Document Type


Degree Name

Master of Arts (MA)




Faculty of Science

First Advisor

Maxwell Gwynn

Advisor Role

Thesis Supervisor


The ability to gauge the accuracy of eyewitnesses’ recall of a crime scene is of great investigative importance. Previous research has shown that outright confidence judgements may not be a very reliable method of assessing witnesses’ recall accuracy. The purpose of the present research was to apply the Remember/Know judgement paradigm to eyewitnesses’ recall in the hopes of finding a more effective technique for judging accuracy. In this paradigm individuals are asked to make judgements about each recalled item in terms of whether they specifically Remember the item (including context and time of presentation), as opposed to simply having a sense of familiarity (Knowing) for the item. In Experiment l mock witnesses were given a list of items and were asked to indicate which of the items were presented in the crime scene (a set of slides depicting a crime). Participants were to indicate which of these items they “Remembered” versus having only a sense of “Knowing.” In order to investigate the effects of delay on witnesses’ recall of the crime, some witnesses in Experiment 2 were questioned immediately following viewing of the crime while others were questioned after a 48 hour delay. As well, one half of the participants in each study were provided misleading information about the event viewed. In addition to replicating the misinformation effect, results of both experiments indicate that witnesses showed a high degree of accuracy for items that were judged as being “Remembered”, but much lower accuracy for items judged as being “Known”. These results indicate that Remember/Know judgements may be an effective tool for evaluating witnesses’ recall accuracy and differentiating correct recall from recall of misinformation.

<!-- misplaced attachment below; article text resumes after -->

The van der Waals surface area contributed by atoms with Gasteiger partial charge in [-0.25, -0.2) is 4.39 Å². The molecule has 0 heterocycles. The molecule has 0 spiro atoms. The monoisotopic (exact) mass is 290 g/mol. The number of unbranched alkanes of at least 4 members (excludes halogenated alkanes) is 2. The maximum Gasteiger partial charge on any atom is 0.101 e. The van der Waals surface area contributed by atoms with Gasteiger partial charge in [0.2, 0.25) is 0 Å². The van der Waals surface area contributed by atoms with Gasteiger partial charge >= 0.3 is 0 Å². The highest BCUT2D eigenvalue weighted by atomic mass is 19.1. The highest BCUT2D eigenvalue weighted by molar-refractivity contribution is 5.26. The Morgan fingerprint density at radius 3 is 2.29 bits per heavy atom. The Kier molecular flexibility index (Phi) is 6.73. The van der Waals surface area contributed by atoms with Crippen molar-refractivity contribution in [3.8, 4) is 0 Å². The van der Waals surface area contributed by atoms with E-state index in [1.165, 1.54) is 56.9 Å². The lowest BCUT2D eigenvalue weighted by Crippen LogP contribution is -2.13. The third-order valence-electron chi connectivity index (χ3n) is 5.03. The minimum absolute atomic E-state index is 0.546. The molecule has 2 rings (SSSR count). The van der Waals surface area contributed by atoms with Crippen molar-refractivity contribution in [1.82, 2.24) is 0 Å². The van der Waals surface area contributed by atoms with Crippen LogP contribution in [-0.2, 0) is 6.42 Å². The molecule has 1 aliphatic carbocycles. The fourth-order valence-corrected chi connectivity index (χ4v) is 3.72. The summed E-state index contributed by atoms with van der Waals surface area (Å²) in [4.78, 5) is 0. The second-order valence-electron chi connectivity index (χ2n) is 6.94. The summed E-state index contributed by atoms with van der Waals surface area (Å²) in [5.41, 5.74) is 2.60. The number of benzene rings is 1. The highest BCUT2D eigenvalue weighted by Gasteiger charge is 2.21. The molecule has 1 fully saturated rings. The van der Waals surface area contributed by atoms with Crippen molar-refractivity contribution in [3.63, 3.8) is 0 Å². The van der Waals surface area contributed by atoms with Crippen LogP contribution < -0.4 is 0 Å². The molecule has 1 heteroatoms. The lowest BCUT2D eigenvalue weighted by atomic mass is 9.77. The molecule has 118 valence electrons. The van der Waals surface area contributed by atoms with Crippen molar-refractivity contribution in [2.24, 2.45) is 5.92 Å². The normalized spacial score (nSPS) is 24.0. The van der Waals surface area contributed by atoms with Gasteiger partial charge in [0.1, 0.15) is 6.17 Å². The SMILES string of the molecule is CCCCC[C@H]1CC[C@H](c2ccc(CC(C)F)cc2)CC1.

Convocation Year


Convocation Season